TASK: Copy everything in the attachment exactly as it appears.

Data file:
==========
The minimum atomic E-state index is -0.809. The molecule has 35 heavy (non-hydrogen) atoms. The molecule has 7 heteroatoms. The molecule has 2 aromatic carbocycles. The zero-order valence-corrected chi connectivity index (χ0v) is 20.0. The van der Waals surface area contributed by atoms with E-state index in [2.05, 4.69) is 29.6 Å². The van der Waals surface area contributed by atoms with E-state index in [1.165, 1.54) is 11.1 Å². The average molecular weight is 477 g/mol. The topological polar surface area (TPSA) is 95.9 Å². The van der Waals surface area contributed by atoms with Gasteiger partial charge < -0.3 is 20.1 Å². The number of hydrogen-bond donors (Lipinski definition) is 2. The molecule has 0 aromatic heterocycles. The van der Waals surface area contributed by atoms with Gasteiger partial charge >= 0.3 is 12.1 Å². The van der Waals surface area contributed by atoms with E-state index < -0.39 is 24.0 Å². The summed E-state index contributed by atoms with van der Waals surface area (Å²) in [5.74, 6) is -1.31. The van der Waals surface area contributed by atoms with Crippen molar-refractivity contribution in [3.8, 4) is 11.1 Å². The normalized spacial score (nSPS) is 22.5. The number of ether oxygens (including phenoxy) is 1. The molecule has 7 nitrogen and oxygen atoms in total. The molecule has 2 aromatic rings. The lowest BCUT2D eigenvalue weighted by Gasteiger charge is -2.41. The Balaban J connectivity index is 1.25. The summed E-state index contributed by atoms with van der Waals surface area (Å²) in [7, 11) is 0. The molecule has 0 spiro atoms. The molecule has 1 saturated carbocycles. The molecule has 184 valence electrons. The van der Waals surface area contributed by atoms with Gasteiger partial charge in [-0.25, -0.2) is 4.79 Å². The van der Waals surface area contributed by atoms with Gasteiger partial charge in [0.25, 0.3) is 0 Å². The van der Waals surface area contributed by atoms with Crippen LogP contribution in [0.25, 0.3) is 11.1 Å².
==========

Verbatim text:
The minimum atomic E-state index is -0.809. The molecule has 35 heavy (non-hydrogen) atoms. The molecule has 7 heteroatoms. The molecule has 2 aromatic carbocycles. The zero-order valence-corrected chi connectivity index (χ0v) is 20.0. The van der Waals surface area contributed by atoms with E-state index in [2.05, 4.69) is 29.6 Å². The van der Waals surface area contributed by atoms with E-state index in [1.165, 1.54) is 11.1 Å². The average molecular weight is 477 g/mol. The topological polar surface area (TPSA) is 95.9 Å². The van der Waals surface area contributed by atoms with Gasteiger partial charge < -0.3 is 20.1 Å². The number of hydrogen-bond donors (Lipinski definition) is 2. The molecule has 0 aromatic heterocycles. The van der Waals surface area contributed by atoms with Gasteiger partial charge >= 0.3 is 12.1 Å². The van der Waals surface area contributed by atoms with E-state index < -0.39 is 24.0 Å². The summed E-state index contributed by atoms with van der Waals surface area (Å²) in [5.74, 6) is -1.31. The van der Waals surface area contributed by atoms with Crippen molar-refractivity contribution in [3.8, 4) is 11.1 Å². The normalized spacial score (nSPS) is 22.5. The number of ether oxygens (including phenoxy) is 1. The molecule has 7 nitrogen and oxygen atoms in total. The molecule has 2 aromatic rings. The lowest BCUT2D eigenvalue weighted by Gasteiger charge is -2.41. The Balaban J connectivity index is 1.25. The summed E-state index contributed by atoms with van der Waals surface area (Å²) in [7, 11) is 0. The molecule has 0 spiro atoms. The molecule has 1 saturated carbocycles. The molecule has 184 valence electrons. The van der Waals surface area contributed by atoms with Gasteiger partial charge in [-0.25, -0.2) is 4.79 Å². The van der Waals surface area contributed by atoms with Gasteiger partial charge in [0.25, 0.3) is 0 Å². The van der Waals surface area contributed by atoms with Crippen LogP contribution in [0.25, 0.3) is 11.1 Å².